This summer, the U.S. Department of Energy (DOE) announced 15 research and outreach partnerships to help improve the energy efficiency of American homes. These partnerships are part of the DOE’s Building America Program, a research and outreach initiative that’s been developing energy-efficient design and construction solutions since the mid-1990s.

These new Building America partnerships mean the expansion of the program from six teams to 15. These multidisciplinary teams will receive a total of up to $30 million for the initial 18 months of the projects to deliver innovative energy-efficiency strategies to the residential market and address barriers to bringing high-efficiency homes within reach for all Americans.

Radical Improvements

The research and outreach partnerships will develop and implement energy-efficiency solutions in both existing and new construction to radically improve the performance of our nation’s housing stock — initially by 30% above existing housing stock. About three quarters of the work will focus on improving the retrofit market, with the remainder focused on stretch goals for the new-construction market.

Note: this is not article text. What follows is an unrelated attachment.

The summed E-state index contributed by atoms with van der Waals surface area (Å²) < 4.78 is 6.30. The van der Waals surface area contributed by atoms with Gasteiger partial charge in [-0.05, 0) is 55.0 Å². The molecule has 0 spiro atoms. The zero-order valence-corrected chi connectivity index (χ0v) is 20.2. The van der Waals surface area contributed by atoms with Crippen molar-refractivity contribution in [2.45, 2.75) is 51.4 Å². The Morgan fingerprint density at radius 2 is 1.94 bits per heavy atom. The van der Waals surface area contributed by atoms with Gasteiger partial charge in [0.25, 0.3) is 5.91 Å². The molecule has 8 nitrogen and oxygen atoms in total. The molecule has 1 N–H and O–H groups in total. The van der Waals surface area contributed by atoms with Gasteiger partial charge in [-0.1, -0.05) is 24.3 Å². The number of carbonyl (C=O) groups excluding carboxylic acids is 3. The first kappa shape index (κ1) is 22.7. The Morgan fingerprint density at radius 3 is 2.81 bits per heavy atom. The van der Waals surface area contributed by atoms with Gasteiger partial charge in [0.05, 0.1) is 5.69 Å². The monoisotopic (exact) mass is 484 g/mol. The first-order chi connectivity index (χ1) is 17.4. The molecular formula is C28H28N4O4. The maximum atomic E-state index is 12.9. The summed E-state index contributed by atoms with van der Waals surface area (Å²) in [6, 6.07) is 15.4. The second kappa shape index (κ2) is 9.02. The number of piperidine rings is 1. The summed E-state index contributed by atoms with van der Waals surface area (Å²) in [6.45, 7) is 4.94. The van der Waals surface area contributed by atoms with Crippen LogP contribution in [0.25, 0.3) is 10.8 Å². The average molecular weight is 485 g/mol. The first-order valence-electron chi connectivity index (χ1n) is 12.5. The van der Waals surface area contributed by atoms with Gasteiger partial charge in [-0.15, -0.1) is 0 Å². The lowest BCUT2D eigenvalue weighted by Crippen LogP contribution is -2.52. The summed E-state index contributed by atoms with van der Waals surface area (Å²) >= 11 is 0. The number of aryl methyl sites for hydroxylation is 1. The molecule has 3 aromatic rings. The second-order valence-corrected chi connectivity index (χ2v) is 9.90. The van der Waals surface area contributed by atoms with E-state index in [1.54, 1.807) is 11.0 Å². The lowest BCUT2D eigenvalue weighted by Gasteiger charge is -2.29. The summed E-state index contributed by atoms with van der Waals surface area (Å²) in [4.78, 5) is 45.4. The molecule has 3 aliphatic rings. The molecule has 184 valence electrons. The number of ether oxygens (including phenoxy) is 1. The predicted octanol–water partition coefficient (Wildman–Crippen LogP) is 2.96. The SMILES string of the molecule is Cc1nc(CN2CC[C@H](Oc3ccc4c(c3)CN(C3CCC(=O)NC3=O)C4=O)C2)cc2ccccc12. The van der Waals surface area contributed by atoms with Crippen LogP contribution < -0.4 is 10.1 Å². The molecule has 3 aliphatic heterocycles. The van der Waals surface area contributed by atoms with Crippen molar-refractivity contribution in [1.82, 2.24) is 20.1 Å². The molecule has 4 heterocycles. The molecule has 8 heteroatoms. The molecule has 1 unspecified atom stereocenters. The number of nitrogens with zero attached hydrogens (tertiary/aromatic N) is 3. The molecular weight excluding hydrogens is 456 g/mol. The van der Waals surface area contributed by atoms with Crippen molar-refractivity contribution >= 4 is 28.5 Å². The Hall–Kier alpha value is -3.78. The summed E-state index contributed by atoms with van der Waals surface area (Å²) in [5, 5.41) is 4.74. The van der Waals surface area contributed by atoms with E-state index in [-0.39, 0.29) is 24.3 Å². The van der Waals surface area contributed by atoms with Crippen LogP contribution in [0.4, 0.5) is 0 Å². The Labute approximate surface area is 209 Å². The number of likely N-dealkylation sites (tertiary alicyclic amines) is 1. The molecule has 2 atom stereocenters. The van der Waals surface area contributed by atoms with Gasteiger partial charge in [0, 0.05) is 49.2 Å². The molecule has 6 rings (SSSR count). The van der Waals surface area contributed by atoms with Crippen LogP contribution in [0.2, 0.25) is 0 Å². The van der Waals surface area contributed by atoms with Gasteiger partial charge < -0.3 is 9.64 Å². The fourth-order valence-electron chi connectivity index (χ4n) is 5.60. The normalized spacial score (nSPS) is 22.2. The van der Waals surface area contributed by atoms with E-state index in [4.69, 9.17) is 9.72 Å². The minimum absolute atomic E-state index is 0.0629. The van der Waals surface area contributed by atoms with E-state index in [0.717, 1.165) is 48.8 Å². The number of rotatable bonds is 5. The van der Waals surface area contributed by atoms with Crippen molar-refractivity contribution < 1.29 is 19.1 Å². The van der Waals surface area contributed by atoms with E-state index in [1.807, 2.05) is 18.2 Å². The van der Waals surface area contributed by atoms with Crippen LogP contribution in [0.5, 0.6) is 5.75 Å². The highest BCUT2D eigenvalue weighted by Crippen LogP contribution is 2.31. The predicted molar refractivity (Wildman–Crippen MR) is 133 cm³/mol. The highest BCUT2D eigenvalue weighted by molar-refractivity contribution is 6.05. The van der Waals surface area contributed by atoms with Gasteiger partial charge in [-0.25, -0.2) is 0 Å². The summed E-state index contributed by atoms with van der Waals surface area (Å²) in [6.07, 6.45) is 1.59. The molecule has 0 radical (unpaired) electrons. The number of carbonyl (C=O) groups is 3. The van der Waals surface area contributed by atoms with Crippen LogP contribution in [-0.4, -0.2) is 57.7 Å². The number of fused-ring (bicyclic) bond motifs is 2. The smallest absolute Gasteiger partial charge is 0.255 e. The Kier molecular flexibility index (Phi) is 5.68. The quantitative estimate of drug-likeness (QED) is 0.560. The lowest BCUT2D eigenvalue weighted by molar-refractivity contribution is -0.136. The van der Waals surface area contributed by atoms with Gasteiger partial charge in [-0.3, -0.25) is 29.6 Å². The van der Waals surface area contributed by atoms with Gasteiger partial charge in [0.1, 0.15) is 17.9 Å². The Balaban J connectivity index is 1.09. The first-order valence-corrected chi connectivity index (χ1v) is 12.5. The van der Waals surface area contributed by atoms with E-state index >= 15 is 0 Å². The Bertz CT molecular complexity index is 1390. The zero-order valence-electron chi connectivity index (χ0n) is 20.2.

“Home energy efficiency is one of the easiest, most immediate, and most cost-effective ways to reduce carbon pollution and save money on energy bills while creating new jobs,” said Secretary of Energy Steven Chu. “By developing and using tools to reduce residential energy use, we will spur economic growth here in America and help homeowners make cost-cutting improvements in their homes.”

To kick off a new focus on energy-efficiency building retrofits, the DOE hosted the Residential Building Energy Efficiency Meeting 2010 in Denver, Colo., from July 2022, to present cutting-edge research results, identify stakeholder and market transformation needs, and facilitate collaboration between stakeholders and participants.

Program Goals

But what does this mean to remodelers? The Building America Program’s new goals include the development of guidelines for retrofit and new construction that will directly support remodelers, other energy-efficiency programs, and initiatives such as the DOE’s BetterBuildings Program. Plans for specific guidelines have yet to be released, but expect to see an onslaught of new material from the program toward the end of 2011, which will include hands-on strategies for implementing energy-efficient solutions in renovation and new construction.

Interested in learning more about the Building America Program and staying up to date on the results and materials developed as part of these new partnerships? Visit